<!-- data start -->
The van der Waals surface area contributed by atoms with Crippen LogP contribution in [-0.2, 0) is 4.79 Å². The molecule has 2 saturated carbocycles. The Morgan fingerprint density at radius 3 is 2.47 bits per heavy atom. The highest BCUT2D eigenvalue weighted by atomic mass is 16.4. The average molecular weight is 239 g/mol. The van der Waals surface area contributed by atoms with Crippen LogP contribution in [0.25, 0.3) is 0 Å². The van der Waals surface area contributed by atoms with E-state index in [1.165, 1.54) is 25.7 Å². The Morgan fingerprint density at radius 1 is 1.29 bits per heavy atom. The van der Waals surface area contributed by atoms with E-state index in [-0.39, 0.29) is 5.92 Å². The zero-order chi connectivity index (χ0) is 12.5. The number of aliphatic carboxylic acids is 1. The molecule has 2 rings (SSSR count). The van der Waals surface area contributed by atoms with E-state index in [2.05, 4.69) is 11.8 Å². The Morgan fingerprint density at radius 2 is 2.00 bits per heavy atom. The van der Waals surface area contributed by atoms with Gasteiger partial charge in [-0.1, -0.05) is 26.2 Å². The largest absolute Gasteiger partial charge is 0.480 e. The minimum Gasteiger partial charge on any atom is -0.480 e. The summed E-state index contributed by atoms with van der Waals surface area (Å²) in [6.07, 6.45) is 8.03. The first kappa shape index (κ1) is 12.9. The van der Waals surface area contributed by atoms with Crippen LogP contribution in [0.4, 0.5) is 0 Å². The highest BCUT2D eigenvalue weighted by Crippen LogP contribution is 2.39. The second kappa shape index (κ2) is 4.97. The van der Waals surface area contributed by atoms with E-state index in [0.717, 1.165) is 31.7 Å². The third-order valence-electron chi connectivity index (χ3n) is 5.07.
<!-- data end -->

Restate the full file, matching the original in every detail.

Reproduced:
The van der Waals surface area contributed by atoms with Crippen LogP contribution in [-0.2, 0) is 4.79 Å². The molecule has 2 saturated carbocycles. The Morgan fingerprint density at radius 3 is 2.47 bits per heavy atom. The highest BCUT2D eigenvalue weighted by atomic mass is 16.4. The average molecular weight is 239 g/mol. The van der Waals surface area contributed by atoms with Crippen LogP contribution in [0.25, 0.3) is 0 Å². The van der Waals surface area contributed by atoms with E-state index in [1.165, 1.54) is 25.7 Å². The Morgan fingerprint density at radius 1 is 1.29 bits per heavy atom. The van der Waals surface area contributed by atoms with E-state index in [-0.39, 0.29) is 5.92 Å². The zero-order chi connectivity index (χ0) is 12.5. The number of aliphatic carboxylic acids is 1. The molecule has 2 rings (SSSR count). The van der Waals surface area contributed by atoms with E-state index in [2.05, 4.69) is 11.8 Å². The Morgan fingerprint density at radius 2 is 2.00 bits per heavy atom. The van der Waals surface area contributed by atoms with Gasteiger partial charge in [-0.1, -0.05) is 26.2 Å². The largest absolute Gasteiger partial charge is 0.480 e. The minimum Gasteiger partial charge on any atom is -0.480 e. The summed E-state index contributed by atoms with van der Waals surface area (Å²) in [6.07, 6.45) is 8.03. The first kappa shape index (κ1) is 12.9. The van der Waals surface area contributed by atoms with Crippen LogP contribution in [0.4, 0.5) is 0 Å². The highest BCUT2D eigenvalue weighted by Crippen LogP contribution is 2.39. The second kappa shape index (κ2) is 4.97. The van der Waals surface area contributed by atoms with E-state index in [0.717, 1.165) is 31.7 Å². The third-order valence-electron chi connectivity index (χ3n) is 5.07.